Moving your Trust to Florida

By:  Kevin R. Album, Esq.

You finally did it.  You worked hard, put the kids through college, saved enough money, and now your movers are packing up a moving truck destined for the warm Florida climate.   When you move to a new state, you will need to find new doctors, new drycleaner, new favorite restaurant, and just about new everything.  One item that is often overlooked amid the chaos of moving your family across the country is making sure your trust moves with you to Florida.  Failure to “pack” your trust for the move could: make the trust administration more challenging for you or the successor trustee, trigger unwanted taxes owed to your previous state, and unintentionally thwart your planning.

The Situs of your Trust and Taxes

Each trust has a domicile, but for trusts we don’t use the term domicile, instead we refer to a trust’s domicile as a trust’s “situs”.  Situs means the location where a trust is located and also where it is subject to jurisdiction for state taxes.  Generally, a trust document names the state you live in when the trust is created as the situs of your trust.  Therefore, when the trust document names a situs, that is the state that holds jurisdiction for taxation of your trust (even after your move to Florida).   If no situs is named in a trust document, then common law and state trust codes will give guidance to the trustee on how to determine the proper situs of a trust.

If you have a revocable trust, a written amendment can be utilized to change your trust’s situs to a new state.  If you have an irrevocable trust (such as a special needs trust, life insurance trust, or charitable trust), you still may be able to change your situs but would likely not be able to amend your trust in order to do so. The most common ways that an irrevocable trust can be revised in Florida are by judicial modification, non-judicial modification, combining multiple trusts into one trust, or decanting (creating a new trust and “pouring” the majority of the contents of the old trust into the new trust). The options available to change an irrevocable trust’s situs will depend on both the language of the trust and what is allowed under Florida’s Trust Code.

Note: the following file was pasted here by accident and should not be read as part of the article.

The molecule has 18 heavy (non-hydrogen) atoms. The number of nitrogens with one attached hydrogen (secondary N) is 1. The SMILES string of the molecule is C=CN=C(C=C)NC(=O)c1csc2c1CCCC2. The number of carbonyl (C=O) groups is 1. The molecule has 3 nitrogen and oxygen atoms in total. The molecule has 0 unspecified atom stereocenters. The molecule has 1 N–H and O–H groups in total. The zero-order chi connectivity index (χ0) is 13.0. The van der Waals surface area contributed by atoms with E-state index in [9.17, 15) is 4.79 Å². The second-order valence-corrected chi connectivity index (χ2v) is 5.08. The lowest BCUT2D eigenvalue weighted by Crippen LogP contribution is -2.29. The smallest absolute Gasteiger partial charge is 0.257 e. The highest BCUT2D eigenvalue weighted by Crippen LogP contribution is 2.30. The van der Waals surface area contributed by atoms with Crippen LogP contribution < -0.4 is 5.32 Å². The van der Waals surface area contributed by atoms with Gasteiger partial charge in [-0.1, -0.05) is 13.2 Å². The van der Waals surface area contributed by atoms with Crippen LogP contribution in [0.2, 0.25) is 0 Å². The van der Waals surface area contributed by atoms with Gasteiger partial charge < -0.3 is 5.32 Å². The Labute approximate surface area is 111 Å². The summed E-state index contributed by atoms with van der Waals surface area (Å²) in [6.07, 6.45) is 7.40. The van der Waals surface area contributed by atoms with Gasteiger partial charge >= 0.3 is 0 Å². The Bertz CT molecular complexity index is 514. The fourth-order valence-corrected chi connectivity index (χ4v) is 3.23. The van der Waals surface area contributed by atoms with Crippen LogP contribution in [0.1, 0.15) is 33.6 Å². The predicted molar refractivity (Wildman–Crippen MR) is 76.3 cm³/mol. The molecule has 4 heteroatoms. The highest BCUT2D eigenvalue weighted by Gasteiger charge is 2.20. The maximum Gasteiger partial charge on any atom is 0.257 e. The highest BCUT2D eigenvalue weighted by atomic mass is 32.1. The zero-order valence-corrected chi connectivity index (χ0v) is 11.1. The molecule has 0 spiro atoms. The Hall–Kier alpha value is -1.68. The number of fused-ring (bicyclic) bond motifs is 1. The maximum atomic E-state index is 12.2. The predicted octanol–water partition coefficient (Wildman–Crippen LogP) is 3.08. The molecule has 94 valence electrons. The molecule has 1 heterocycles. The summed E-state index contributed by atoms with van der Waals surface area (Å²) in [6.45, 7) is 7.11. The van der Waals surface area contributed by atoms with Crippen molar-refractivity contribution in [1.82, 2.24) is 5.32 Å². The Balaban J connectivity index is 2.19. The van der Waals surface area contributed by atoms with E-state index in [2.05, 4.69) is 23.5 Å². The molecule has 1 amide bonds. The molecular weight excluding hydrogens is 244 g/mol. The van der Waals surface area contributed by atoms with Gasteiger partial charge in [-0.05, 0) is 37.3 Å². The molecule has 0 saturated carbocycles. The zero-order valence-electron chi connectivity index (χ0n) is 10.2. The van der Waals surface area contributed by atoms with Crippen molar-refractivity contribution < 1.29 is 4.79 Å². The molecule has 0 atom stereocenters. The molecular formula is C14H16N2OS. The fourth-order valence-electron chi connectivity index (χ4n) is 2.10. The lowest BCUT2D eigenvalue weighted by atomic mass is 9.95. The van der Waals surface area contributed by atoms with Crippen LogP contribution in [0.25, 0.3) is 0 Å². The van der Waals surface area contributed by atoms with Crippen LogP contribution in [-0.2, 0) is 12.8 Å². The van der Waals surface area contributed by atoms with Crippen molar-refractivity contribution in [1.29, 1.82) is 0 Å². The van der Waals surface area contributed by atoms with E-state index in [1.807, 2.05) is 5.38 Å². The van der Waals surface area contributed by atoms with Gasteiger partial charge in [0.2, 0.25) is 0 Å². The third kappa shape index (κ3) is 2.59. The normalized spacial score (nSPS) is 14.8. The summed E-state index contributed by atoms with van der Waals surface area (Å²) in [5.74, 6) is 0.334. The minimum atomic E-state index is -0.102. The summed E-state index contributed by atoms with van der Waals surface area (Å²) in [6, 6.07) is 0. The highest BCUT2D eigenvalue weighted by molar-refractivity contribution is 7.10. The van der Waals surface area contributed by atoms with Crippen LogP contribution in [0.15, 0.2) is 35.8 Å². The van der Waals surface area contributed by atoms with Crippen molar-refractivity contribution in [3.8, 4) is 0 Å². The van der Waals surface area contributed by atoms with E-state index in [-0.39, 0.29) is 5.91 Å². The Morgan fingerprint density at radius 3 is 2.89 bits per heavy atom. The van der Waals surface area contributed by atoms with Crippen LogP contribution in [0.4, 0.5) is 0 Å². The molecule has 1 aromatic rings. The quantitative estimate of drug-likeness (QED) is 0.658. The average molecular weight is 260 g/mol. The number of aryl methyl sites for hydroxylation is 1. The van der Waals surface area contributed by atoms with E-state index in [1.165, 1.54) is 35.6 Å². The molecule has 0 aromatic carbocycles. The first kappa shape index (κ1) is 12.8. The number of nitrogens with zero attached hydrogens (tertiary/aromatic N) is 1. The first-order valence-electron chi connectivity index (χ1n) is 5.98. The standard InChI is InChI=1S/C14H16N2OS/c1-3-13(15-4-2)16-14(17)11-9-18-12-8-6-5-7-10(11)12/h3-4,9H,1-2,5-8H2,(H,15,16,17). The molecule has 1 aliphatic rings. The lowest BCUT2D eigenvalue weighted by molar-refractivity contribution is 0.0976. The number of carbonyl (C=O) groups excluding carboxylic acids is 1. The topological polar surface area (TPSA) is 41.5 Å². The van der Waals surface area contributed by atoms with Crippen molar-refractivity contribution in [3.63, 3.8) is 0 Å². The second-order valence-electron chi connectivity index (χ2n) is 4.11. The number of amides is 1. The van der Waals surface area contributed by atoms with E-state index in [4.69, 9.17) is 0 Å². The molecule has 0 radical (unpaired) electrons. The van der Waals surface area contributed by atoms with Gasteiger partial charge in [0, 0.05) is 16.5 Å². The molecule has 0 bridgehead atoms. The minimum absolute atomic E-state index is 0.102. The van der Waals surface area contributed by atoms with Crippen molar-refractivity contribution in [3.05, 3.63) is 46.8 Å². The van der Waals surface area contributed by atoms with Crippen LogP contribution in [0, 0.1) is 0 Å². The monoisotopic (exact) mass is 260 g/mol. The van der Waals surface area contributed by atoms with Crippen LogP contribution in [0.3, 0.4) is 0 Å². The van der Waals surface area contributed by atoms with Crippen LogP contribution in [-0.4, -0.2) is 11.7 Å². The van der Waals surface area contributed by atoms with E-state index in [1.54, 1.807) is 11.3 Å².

Your trust’s situs will determine which state holds jurisdiction for tax purposes.  Florida has no state income tax, no estate tax, and no inheritance tax.  Therefore, it is possible that Florida may have more advantageous tax laws than the state you moved here from.  As a result, when a person moves to Florida, changing the situs of a trust is often desired.   If you don’t transfer the situs of your trust to Florida when you move here, your previous state may claim jurisdiction to tax your trust.

Choosing your Trustee and Personal Representative Wisely

If you named a friend or family member residing in another state as trustee of your trust, they can likely serve as the trustee of your trust in Florida.  However, if a probate is also required, a friend (non-relative) would not be able to serve as the Personal Representative of your Estate when you die as non-relatives that do not reside in Florida usually cannot serve in that role.

If you determine you want a corporate trustee, under Florida law, banks and trust companies must be incorporated under the laws of Florida and have trust powers or else they are not qualified to serve as trustee of your trust.  Therefore, if you named a bank or trust company that is not located in Florida as your trustee, the company may not qualify to serve as the trustee of your trust. The failure to have a proper trustee or successor trustee in place for a trust leads to the appointment of a new successor trustee by either the beneficiaries of the trust or a court holding jurisdiction over the trust.

Homestead in Trust

If you purchase a home in Florida and reside there, you likely will file for a homestead tax exemption with your local property appraiser’s office to save money on your annual real estate taxes.  However, Florida’s homestead laws also have restrictions on the devise of a homestead property.  For example, if you purchased your Florida home in the name of your out-of-state trust, you may have unintentionally made an improper devise of the Florida home to your trust that could result the Florida home being pulled out of your trust and subjected to probate in Florida after you die. If you have improperly devised your Florida home to your trust, it can usually be corrected to meet your wishes by amending the trust and/or by executing new deed(s) that accomplish your estate planning goal for the property.

When moving to Florida with an out-of-state trust, it is prudent to have an estate planning attorney review your trust to see if there are any items that need to be updated to ensure your wishes are met, and there is no added strain upon the trust’s administration resulting from your move to Florida.

Kevin Albaum is an attorney in the Elder Law Practice at Clark, Campbell, Lancaster & Munson, P.A. Questions can be submitted online to thelaw@cclmlaw.com.

Kevin Albaum

Kevin Albaum

Kevin Albaum was born and raised in Tarpon Springs, Florida. He grew up spending a lot of time on the water either boating, fishing, wakeboarding, or jetskiing. Kevin earned his bachelor’s degree at Florida State University where he competed for FSU’s mock trial team across the country. Immediately upon graduation, he enrolled at Stetson University’s College of Law in Gulfport, Florida due to their specialty program in elder law and his passion for that specific field of the law.

Kevin moved to Lakeland, Florida to join Clark, Campbell, Lancaster, and Munson where he practices in the areas of: elder law, guardianship, estate planning, trust administration, and Medicaid. Since moving to Lakeland, he has become involved with the Alzheimer’s Association Walk Committee, EMERGE Lakeland, and VISTE.
Kevin Albaum